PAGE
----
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Wanted: More hunters in the field

Herald editorial board

A report from the U.S. Fish and Wildlife Service doesn't bode well for hunting and fishing. Released in August, it shows participation in hunting and fishing dropped by about 2 million people from 2011 to 2016, to about 11.5 million. Expenditures by hunters decreased as well, by about 29 percent.

Numbers in the region mirror the national trend.

In Minnesota, small-game hunters fell from 2015 to 2016, continuing a downward slide. While more ruffed grouse hunters went afield in 2016 than the previous year, waterfowl and pheasant hunter numbers declined. There were 76,200 duck hunters in Minnesota in 2015, but 67,301 in 2016. Also in 2016, there were 59,965 pheasant hunters in Minnesota, down slightly from 2015 but down drastically from the nearly 120,000 hunters in 2007.

In North Dakota, resident hunters of all game declined from 110,000 in 2007 to 96,000 in 2014.

In South Dakota, where pheasant hunting is a big-dollar industry, resident pheasant license numbers fell from 91,000 in 1991, to 69,000 in 2011 to 61,746 last year. It's important to note that in South Dakota, the pheasant population has fallen, too—from nearly 12 million in 2007 to about 8.2 million last year. Fewer birds equals fewer hunters.

Still, hunter numbers are down. It's bothersome to us because of our region's strong hunting heritage. It's also troubling because of traditional revenue tied to the sport, and because fewer hunters means less funding and political attention to wildlife and habitat conservation.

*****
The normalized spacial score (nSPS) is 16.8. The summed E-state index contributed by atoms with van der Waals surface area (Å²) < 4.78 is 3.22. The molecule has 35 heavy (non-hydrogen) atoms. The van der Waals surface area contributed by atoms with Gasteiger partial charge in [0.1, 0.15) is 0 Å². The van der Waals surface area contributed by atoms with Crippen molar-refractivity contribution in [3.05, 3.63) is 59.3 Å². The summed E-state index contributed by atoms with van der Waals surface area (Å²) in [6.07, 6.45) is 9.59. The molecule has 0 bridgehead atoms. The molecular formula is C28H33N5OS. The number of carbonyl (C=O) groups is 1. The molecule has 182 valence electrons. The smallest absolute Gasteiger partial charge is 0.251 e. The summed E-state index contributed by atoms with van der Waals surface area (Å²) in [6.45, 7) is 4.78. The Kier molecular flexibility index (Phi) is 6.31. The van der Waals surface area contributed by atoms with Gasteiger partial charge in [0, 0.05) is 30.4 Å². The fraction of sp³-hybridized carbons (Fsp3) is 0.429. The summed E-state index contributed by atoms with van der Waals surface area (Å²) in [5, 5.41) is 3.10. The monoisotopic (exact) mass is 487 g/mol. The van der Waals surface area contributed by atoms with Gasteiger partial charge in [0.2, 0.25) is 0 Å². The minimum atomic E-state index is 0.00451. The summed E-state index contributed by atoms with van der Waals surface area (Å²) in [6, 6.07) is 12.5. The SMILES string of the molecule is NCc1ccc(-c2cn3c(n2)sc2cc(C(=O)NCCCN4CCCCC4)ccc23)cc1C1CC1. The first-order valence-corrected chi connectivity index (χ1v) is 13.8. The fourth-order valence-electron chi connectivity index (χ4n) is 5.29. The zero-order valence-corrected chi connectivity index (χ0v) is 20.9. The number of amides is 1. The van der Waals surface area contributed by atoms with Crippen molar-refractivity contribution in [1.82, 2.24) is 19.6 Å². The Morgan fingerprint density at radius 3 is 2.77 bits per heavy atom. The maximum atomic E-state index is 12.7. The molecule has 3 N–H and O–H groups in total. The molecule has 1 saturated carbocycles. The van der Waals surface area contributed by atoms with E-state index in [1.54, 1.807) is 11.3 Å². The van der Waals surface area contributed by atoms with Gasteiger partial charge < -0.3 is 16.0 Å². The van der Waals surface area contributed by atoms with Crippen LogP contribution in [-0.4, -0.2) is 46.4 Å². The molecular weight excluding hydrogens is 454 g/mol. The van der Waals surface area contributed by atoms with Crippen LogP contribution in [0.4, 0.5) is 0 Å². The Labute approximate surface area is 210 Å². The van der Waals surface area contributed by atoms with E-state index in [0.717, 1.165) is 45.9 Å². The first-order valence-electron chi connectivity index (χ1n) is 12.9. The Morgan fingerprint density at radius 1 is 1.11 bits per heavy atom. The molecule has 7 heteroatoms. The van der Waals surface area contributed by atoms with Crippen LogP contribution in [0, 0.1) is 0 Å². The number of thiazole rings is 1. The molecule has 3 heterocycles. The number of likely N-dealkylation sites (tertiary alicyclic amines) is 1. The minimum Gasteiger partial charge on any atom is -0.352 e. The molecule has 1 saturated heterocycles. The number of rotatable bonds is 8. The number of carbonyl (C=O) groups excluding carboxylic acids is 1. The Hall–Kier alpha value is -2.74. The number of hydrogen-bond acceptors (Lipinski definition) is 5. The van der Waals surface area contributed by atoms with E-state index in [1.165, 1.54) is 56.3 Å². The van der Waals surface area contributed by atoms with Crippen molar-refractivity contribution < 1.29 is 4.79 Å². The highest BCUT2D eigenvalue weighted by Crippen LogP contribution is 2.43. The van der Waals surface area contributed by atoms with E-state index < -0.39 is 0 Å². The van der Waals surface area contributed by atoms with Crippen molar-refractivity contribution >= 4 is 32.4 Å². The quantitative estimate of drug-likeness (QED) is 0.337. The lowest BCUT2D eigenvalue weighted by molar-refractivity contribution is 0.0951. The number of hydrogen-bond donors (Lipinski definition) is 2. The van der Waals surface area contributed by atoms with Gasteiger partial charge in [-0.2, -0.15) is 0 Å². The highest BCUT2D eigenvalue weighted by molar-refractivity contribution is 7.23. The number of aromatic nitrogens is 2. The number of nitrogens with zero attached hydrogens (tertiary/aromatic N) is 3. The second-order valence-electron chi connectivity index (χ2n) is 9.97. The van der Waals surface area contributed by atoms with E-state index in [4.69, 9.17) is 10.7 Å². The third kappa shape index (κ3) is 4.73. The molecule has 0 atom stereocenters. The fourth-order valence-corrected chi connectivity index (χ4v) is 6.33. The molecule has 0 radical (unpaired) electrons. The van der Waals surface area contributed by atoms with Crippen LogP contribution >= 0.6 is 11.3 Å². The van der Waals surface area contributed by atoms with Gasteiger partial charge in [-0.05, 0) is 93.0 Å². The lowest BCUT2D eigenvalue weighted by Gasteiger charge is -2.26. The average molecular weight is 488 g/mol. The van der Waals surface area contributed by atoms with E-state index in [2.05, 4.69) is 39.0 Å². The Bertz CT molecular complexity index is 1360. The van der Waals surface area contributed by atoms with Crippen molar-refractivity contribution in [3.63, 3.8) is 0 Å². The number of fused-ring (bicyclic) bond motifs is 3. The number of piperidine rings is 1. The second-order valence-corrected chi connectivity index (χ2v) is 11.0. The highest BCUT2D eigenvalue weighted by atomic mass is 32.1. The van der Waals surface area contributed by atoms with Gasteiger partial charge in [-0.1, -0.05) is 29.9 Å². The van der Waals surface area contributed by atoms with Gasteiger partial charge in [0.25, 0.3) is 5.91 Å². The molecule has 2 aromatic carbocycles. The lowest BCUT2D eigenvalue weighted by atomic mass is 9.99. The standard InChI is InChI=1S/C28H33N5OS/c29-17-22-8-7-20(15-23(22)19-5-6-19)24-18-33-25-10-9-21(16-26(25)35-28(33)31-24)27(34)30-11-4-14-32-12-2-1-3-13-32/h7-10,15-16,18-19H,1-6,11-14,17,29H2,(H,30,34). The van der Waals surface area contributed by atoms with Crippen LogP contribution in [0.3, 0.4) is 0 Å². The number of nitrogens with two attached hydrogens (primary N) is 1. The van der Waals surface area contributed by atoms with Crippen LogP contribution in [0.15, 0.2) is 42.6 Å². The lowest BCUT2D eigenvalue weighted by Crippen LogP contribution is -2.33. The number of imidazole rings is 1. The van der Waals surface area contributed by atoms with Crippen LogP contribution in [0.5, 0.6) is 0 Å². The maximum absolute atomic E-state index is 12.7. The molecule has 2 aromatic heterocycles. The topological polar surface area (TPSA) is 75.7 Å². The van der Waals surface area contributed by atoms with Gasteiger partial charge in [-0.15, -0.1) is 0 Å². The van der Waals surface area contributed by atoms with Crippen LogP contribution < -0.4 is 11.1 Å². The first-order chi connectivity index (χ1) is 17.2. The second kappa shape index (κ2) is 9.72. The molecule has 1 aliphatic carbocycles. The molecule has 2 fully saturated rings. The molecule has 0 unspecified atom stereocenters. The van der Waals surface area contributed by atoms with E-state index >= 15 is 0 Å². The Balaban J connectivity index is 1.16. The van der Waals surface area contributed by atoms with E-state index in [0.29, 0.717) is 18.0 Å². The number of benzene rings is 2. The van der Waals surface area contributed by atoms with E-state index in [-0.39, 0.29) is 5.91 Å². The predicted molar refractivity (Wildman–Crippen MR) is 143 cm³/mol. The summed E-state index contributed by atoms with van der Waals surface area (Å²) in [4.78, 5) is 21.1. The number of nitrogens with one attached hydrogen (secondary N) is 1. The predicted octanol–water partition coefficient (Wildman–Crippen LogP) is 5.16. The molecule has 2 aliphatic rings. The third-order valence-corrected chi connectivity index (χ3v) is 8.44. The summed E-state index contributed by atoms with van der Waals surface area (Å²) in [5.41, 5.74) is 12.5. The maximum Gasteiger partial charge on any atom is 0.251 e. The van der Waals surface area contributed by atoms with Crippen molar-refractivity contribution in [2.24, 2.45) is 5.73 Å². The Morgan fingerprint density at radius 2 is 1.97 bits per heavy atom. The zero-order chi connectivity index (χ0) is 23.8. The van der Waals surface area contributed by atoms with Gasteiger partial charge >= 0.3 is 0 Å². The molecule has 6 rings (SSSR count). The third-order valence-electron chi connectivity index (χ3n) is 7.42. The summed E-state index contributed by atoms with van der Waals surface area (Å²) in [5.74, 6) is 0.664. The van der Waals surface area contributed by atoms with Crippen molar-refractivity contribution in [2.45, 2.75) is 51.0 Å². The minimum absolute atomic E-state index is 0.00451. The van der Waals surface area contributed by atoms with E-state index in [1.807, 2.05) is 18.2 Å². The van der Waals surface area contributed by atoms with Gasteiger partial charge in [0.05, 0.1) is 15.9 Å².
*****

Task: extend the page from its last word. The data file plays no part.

Very disappointing.

Yet, we're heartened by efforts that may help. For example, North Dakota saw a jump in participants on high school trapshooting teams. More than 900 students from 38 teams participated in the state clay target league in the spring; that's up from 565 students on 23 teams the year before.

How that translates into hunters in the field is yet to be seen, but it's a good start because programs — from youth leagues and mentorships all the way up to congressional support — are the only way to help the process along.

And last month, Secretary of the Interior Ryan Zinke signed Secretarial Order 3356, which seeks to improve wildlife management, increase access to public lands for hunting and push for recruiting new conservationists — specifically young hunters, veterans and minorities.

Zinke's order was applauded by notable outdoors groups, including Ducks Unlimited and the Rocky Mountain Elk Foundation.

More hunters in the field isn't a bad thing for wildlife. Hunters help fill a vital role in game management, and the dollars they spend on licenses and sport-specific taxes fund all sorts of conservation and habitat efforts. Hunters are an important piece of the overall wildlife puzzle.

That's why more programs and effort must be initiated to improve hunter numbers in the future.

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